At the height of the Cold War in 1959, newly-formed NASA was given an incredible task: Put a man into space. They picked the seven best military pilots to form the historic Mercury 7.
"We were afforded the opportunity, because of doing it in a television format, to really peek behind the curtain a little bit more than the movie," Michael Trotter ("Gus Grissom") said.
The series is based on the 1979 novel of the same name by Tom Wolfe, which was also adapted into a blockbuster movie in 1983. According to Trotter, the series dives deeper into the lives of the supporting characters, who were rocketed from obscurity into unexpected stardom.
"To be all of a sudden as famous as The Beatles and expected to set the iconic example of Americana and values and be family men when these guys -- for most of them aside from John Glenn -- were hard, drinking fighter jocks," said Jake McDorman ("Alan Shepard").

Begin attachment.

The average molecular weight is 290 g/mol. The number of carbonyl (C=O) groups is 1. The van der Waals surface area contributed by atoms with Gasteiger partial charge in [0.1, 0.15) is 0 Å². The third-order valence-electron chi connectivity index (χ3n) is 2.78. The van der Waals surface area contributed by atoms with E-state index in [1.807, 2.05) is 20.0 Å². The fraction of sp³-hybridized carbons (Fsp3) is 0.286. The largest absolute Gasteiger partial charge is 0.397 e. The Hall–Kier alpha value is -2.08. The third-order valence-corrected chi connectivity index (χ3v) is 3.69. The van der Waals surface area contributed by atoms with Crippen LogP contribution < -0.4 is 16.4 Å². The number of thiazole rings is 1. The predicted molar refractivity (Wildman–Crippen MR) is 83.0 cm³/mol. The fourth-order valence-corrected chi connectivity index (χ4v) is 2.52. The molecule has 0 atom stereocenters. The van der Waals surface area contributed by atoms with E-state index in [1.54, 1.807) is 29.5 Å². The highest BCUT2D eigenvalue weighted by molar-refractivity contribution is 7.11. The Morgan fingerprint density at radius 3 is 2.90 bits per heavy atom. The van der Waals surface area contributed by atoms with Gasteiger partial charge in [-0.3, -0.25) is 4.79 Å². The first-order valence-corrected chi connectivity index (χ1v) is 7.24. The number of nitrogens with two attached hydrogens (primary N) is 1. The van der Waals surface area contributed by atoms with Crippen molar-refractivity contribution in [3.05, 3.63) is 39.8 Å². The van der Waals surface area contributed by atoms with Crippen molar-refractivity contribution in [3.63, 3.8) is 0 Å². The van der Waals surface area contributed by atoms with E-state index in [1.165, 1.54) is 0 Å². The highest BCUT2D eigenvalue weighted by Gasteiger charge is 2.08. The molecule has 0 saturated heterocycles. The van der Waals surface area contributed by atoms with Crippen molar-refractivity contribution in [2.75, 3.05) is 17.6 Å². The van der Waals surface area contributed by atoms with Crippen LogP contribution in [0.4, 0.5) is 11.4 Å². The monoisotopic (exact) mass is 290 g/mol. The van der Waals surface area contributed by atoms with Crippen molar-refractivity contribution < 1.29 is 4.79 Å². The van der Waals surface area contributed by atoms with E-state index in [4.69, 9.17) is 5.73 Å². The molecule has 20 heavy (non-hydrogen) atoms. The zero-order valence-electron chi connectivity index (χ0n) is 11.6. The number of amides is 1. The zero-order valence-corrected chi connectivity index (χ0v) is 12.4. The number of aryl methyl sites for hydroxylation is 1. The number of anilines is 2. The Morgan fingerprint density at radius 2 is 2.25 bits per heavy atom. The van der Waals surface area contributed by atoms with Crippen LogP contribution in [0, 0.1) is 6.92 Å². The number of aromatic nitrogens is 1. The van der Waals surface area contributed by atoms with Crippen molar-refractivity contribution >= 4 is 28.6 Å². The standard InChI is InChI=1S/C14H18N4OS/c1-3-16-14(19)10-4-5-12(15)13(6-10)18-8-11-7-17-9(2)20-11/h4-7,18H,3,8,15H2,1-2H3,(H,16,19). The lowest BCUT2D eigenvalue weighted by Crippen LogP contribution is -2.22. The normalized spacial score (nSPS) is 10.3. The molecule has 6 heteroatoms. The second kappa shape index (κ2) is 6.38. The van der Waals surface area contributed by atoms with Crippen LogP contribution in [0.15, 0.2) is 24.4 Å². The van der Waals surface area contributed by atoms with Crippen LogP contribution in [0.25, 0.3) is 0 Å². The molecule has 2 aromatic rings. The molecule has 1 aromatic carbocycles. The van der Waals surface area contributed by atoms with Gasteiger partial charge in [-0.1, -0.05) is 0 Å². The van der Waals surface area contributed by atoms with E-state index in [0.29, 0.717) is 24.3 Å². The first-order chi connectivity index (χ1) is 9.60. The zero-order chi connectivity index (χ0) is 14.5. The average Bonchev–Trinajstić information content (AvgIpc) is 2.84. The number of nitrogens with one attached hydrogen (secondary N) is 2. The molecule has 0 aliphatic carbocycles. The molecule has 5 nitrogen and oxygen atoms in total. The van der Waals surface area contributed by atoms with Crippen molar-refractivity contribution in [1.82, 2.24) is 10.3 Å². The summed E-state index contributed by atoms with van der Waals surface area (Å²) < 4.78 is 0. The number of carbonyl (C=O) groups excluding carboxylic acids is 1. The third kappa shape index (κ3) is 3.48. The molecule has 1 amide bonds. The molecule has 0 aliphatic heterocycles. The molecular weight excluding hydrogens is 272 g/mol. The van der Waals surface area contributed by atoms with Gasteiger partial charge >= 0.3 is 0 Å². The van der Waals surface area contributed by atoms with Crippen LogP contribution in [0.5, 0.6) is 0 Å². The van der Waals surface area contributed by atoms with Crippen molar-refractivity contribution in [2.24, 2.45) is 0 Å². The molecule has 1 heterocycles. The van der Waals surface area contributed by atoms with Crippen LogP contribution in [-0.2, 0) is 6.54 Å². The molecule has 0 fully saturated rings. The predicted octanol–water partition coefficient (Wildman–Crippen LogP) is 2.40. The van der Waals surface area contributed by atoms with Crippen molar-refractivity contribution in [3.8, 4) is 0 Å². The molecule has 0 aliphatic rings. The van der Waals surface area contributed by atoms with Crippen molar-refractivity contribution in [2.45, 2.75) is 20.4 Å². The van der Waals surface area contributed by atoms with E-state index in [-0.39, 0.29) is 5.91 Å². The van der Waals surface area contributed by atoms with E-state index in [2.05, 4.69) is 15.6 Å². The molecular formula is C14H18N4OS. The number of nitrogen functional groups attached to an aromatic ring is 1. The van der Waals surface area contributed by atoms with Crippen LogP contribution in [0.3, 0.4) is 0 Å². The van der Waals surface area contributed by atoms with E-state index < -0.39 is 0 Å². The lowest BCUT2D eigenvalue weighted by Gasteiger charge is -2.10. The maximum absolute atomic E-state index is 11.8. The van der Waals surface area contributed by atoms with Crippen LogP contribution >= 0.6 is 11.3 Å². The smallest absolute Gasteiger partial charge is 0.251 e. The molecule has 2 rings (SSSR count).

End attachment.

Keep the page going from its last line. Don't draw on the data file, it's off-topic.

The public became obsessed with every aspect of the astronauts' lives, in a way that they had never experienced before.
"They understood that the funding for the program and the support across the nation was going to be dependent on understanding how to use the media," Patrick J. Adams ("John Glenn") said. "But like Jake talked about, I think it became overwhelming, even to Glenn."
Even though the series takes a step back into a much different era, the actors think some of the messages of NASA's extraordinary accomplishment relates to us now.
"The timing of this show and this story is important because it does show what we can accomplish when we all work together," McDorman said.
The series also stars Colin O'Donoghue, Aaron Staton, Micah Stock, James Lafferty, Nora Zehetner, Shannon Lucio, Eloise Mumford, Eric Ladin and Patrick Fischler
"The Right Stuff" premieres Friday, Oct. 9, only on Disney+.
The Walt Disney Company is the parent company of National Geographic and this station.